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Stealth The Movie: A Glimpse Of The Future?  
User currently offlineGreaser From Bahamas, joined Jan 2004, 1092 posts, RR: 4
Posted (8 years 8 months 2 weeks 5 days 14 hours ago) and read 6779 times:

Ok first off, let me just tell you how unrealistic the plot is in the movie. I'm talking about the future about our air force/naval air force. The aircraft starring in stealth is actually based on the Northrop Grumman "SwitchBlade", or more formally Bird of Prey. This made me wonder what ever happened to that aircraft since early 2000.
For those who don't know, the switchblade is/was designed to be a replacement for the F-111, considered a 'black on black' program, it would deliver an aircraft that could have 'hypercruise'.

Since then (1995) Popular Science Magazine has learned that the aircraft employs a unique forward sweeping wing mechanism that enables the aircraft to become an advanced attack aircraft capable of precision weapons delivery, super maneuverability and Mach 3 dash capability.
This would far surpass the capabilities of the F-111, and would come well into competition with the F-22, although designed for a medium bomber role altogether.
For those who believe that there will never be a F-111 replacement,keep in mind that in the AirForce's history it has never got rid of an aircraft mission type.

From air-attack.com:
"With the wings fully swept aft the aircraft can slow to drop precision weapons or land on short unimproved runways. Swept forward twenty degrees and the aircraft becomes a highly agile air combat platform. Sweep the wings fully forward and they become flush with the aircraft with the trailing edge becoming the leading edge, forming a highly swept 75 degree stealthy delta perfect for high speed getaways! Or as it is understated in the U.S. Patent 5,984231 abstract "The aforementioned apparatus may be used in a method to configure the aircraft for the desire flight regime." thus becoming the aircraft for every mission.
Northrop and Grumman have considerable expertise in designing advanced aircraft. Northrop was the chief contractor on the B-2 stealth bomber, YF-23 and the recently declassified Tacit Blue. Grumman has considerable experience in forward swept wing aircraft design as well as having built and designed the Navy's premier variable-swept winged aircraft, the F-14 Tomcat."
The Switchblade would feature pulse-detonation engines.

In November 1999, the Switchblade was patented by the Northrop Grumman Corporation: U.S. Patent 5,984,231. It states, "An aircraft with a variable forward-sweep wing and the method of configuring the wing in an optimal position for a desired flight regime. The variable forward-sweep wing is positionable from an essentially unswept position to a full-forward sweep position. In the unswept position the wing is approximately orthogonal to a fuselage centerline, while in the full-forward sweep position the wing has approximately a delta wing planform[platform]. Moreover, as the wing position changes from the unswept position to the full-forward sweep position the trailing edge becomes the leading edge. In addition, the aforementioned apparatus may be used in a method to configure the aircraft for flight in a desired flight regime. This method includes moving the wing to an optimal position for the desired flight regime."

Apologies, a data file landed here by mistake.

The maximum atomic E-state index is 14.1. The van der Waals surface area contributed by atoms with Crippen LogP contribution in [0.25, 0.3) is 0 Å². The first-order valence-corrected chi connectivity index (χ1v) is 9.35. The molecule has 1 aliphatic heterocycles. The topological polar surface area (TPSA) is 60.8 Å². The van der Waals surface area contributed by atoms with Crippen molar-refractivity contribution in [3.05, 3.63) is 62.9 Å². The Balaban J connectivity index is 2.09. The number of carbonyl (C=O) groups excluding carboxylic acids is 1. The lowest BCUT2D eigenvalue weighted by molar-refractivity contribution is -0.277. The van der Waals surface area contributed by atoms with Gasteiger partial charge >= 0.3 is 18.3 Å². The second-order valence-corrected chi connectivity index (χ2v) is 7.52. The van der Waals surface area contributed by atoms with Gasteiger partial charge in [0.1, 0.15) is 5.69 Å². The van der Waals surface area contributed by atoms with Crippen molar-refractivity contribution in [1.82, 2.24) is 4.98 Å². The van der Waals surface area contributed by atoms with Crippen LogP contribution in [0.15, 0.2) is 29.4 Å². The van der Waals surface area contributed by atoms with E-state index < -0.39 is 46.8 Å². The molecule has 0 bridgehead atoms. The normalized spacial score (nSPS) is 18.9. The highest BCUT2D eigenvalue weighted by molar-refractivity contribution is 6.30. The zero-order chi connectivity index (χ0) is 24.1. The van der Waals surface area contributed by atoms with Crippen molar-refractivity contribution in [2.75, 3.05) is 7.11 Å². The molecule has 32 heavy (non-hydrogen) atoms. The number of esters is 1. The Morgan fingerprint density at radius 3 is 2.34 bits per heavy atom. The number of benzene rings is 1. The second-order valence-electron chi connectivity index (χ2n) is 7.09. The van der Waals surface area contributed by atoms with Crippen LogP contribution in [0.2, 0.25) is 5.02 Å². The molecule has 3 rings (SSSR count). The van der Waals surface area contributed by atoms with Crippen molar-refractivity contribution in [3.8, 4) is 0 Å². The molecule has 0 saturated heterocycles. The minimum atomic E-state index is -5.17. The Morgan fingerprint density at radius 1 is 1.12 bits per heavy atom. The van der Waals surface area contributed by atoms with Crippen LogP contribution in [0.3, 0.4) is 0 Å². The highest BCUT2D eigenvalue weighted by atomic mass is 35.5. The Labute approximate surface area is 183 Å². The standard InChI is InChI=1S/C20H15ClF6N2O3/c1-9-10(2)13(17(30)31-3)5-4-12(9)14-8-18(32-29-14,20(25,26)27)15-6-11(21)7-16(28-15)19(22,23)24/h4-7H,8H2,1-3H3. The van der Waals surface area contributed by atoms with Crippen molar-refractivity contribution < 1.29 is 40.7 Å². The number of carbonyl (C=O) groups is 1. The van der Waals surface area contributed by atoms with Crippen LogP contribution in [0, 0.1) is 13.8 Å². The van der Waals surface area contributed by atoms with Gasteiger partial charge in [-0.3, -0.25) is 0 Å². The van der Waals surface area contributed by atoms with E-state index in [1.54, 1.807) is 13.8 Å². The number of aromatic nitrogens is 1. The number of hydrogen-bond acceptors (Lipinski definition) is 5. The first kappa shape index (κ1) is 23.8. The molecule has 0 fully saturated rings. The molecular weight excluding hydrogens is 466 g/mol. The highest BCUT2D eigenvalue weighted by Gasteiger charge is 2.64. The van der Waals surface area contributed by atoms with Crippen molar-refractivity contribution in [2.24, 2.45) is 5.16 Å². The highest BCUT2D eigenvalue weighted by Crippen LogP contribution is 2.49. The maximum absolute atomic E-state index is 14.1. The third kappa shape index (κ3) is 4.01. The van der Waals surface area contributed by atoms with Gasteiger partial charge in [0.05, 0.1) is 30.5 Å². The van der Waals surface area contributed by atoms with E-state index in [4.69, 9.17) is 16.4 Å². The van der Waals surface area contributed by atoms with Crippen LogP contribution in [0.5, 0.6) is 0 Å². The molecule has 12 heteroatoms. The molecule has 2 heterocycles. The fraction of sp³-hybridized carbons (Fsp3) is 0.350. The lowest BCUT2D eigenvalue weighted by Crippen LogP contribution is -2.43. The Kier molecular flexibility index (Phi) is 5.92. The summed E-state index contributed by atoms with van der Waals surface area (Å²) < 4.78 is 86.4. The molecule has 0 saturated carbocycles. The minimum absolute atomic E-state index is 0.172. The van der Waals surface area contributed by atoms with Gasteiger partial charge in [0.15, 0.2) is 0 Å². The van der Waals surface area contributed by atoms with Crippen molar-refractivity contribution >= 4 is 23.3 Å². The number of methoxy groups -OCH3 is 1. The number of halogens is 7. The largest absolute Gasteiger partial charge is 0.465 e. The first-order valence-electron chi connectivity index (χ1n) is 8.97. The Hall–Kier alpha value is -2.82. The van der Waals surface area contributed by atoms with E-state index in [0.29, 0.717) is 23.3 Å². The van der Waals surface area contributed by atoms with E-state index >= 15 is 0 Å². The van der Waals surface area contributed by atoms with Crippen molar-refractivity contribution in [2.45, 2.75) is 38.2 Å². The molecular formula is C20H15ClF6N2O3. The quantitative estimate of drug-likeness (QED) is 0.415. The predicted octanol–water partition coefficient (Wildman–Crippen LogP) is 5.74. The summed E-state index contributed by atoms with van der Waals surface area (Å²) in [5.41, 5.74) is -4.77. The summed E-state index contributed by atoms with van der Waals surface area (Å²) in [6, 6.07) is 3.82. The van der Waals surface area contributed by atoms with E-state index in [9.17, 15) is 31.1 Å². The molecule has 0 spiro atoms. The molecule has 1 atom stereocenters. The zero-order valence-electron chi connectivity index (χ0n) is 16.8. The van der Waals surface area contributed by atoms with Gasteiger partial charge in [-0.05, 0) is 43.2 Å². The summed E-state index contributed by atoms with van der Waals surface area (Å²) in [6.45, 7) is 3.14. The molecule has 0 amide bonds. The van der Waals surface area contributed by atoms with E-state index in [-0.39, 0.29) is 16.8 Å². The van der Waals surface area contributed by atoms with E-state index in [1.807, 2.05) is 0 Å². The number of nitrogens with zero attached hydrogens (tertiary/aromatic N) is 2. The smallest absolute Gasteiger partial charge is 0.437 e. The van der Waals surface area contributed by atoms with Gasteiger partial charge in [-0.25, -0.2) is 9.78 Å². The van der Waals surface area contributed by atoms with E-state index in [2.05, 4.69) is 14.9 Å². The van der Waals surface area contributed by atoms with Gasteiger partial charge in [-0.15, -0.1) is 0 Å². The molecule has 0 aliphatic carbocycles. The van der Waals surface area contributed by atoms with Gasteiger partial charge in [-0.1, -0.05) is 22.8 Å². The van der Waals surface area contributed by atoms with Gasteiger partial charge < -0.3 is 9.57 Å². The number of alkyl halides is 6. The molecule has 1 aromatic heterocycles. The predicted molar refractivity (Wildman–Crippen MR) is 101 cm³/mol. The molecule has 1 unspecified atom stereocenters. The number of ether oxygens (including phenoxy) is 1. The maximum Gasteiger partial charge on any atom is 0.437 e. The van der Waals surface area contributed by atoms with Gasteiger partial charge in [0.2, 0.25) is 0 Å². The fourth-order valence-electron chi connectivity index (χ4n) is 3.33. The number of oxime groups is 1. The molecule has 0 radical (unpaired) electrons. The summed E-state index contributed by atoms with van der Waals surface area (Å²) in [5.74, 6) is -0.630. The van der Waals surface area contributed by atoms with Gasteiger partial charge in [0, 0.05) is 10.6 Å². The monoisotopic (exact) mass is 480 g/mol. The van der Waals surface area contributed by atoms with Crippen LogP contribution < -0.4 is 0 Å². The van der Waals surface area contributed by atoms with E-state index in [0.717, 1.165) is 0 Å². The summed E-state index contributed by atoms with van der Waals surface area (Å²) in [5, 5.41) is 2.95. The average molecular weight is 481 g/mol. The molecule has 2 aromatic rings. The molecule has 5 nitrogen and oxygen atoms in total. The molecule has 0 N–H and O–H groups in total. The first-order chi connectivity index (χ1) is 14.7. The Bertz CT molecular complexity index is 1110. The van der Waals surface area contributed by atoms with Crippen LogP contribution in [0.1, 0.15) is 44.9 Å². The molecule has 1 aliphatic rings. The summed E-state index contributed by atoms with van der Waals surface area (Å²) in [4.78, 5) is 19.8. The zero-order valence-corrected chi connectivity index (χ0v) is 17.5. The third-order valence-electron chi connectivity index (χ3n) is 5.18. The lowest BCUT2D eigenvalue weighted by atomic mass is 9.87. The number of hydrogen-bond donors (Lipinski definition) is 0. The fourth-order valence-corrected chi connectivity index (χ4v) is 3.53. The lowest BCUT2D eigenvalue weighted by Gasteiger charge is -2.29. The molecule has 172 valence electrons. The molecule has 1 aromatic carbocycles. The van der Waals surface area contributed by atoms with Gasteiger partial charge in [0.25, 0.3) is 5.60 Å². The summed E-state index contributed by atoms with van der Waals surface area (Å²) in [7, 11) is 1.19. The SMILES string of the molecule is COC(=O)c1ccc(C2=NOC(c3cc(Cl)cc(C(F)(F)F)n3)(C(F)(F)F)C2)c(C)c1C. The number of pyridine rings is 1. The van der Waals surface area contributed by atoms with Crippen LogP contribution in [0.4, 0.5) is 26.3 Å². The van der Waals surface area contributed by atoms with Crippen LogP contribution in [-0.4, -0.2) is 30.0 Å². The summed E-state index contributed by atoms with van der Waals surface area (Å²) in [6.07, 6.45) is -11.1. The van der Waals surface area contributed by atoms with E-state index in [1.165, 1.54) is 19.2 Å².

Images courtesy of air-attack.com & others.


Now you're really flying
12 replies: All unread, jump to last
 
User currently offlineOzair From Australia, joined Jan 2005, 789 posts, RR: 1
Reply 1, posted (8 years 8 months 2 weeks 5 days 9 hours ago) and read 6749 times:

Looks like someone read a Dale Brown book and decided to build an aircraft based on the idea.

Are you advocating that this aircraft actually exists or that it needs to? I know that Australia could certainly do with an f-111 replacement, not that we could afford something like this anyway, it would blow our budget out of the water.

Quoting Greaser (Thread starter):
The Switchblade would feature pulse-detonation engines.

What are these? I have not heard the term before.

Generally I think it looks very cool but am a bit suspect of the stealth of the design, the rear engine nozzles appear to exposed to me, not enough masking of the IR signature.

As for the movie, it has been advertising for almost two years now, when are we actually going to see it?


User currently offlineB744F From Germany, joined Jan 2006, 0 posts, RR: 0
Reply 2, posted (8 years 8 months 2 weeks 5 days 9 hours ago) and read 6750 times:

if it was black on black, you wouldn't have heard about it

User currently offlineGreaser From Bahamas, joined Jan 2004, 1092 posts, RR: 4
Reply 3, posted (8 years 8 months 2 weeks 5 days 9 hours ago) and read 6741 times:

Quoting Ozair (Reply 1):
hat are these? I have not heard the term before.

One of the newest and most exciting areas of pulse-jet development is the Pulse Detonation Engine (PDE).
While they work on similar principles to a regular pulsejet, the PDE has one very fundamental difference -- it detonates the air/fuel mixture rather than just allowing it to simply deflagrate (burn vigorously).

So How do They do it?
The exact details on many of the PDE designs currently being developed are rather sketchy -- mainly because they have the potential to be extremely valuable so most of companies researching in this field are not about to tell us what they're doing.

However, from the information that has been published, it appears as if most designs are using a two-stage ignition process to achieve detonation.